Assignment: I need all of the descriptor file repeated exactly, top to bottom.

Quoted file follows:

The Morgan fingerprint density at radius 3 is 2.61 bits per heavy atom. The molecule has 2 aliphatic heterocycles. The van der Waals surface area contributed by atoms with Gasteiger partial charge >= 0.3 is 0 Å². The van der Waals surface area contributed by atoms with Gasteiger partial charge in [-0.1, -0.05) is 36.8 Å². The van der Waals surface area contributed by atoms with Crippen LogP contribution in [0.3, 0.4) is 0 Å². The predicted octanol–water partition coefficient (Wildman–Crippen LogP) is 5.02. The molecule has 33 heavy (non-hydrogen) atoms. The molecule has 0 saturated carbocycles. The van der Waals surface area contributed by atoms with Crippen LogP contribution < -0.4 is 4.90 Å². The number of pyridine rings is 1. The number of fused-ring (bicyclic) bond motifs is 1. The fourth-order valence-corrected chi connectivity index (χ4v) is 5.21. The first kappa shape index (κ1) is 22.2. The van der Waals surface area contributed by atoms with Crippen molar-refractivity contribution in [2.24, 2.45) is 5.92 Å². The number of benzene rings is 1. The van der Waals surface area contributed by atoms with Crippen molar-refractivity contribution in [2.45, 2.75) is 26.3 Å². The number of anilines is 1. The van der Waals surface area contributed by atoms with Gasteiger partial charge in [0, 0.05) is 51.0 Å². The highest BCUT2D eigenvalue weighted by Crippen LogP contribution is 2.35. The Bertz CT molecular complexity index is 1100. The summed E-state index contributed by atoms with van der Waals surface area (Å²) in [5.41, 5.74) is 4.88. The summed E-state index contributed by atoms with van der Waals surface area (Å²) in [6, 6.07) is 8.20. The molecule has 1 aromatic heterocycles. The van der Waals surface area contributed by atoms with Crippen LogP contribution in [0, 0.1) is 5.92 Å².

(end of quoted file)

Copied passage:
The Morgan fingerprint density at radius 3 is 2.61 bits per heavy atom. The molecule has 2 aliphatic heterocycles. The van der Waals surface area contributed by atoms with Gasteiger partial charge >= 0.3 is 0 Å². The van der Waals surface area contributed by atoms with Gasteiger partial charge in [-0.1, -0.05) is 36.8 Å². The van der Waals surface area contributed by atoms with Crippen LogP contribution in [0.3, 0.4) is 0 Å². The predicted octanol–water partition coefficient (Wildman–Crippen LogP) is 5.02. The molecule has 33 heavy (non-hydrogen) atoms. The molecule has 0 saturated carbocycles. The van der Waals surface area contributed by atoms with Crippen LogP contribution < -0.4 is 4.90 Å². The number of pyridine rings is 1. The number of fused-ring (bicyclic) bond motifs is 1. The fourth-order valence-corrected chi connectivity index (χ4v) is 5.21. The first kappa shape index (κ1) is 22.2. The van der Waals surface area contributed by atoms with Crippen molar-refractivity contribution in [2.24, 2.45) is 5.92 Å². The number of benzene rings is 1. The van der Waals surface area contributed by atoms with Crippen molar-refractivity contribution in [2.45, 2.75) is 26.3 Å². The number of anilines is 1. The van der Waals surface area contributed by atoms with Gasteiger partial charge in [0, 0.05) is 51.0 Å². The highest BCUT2D eigenvalue weighted by Crippen LogP contribution is 2.35. The Bertz CT molecular complexity index is 1100. The summed E-state index contributed by atoms with van der Waals surface area (Å²) in [5.41, 5.74) is 4.88. The summed E-state index contributed by atoms with van der Waals surface area (Å²) in [6, 6.07) is 8.20. The molecule has 1 aromatic heterocycles. The van der Waals surface area contributed by atoms with Crippen LogP contribution in [0, 0.1) is 5.92 Å².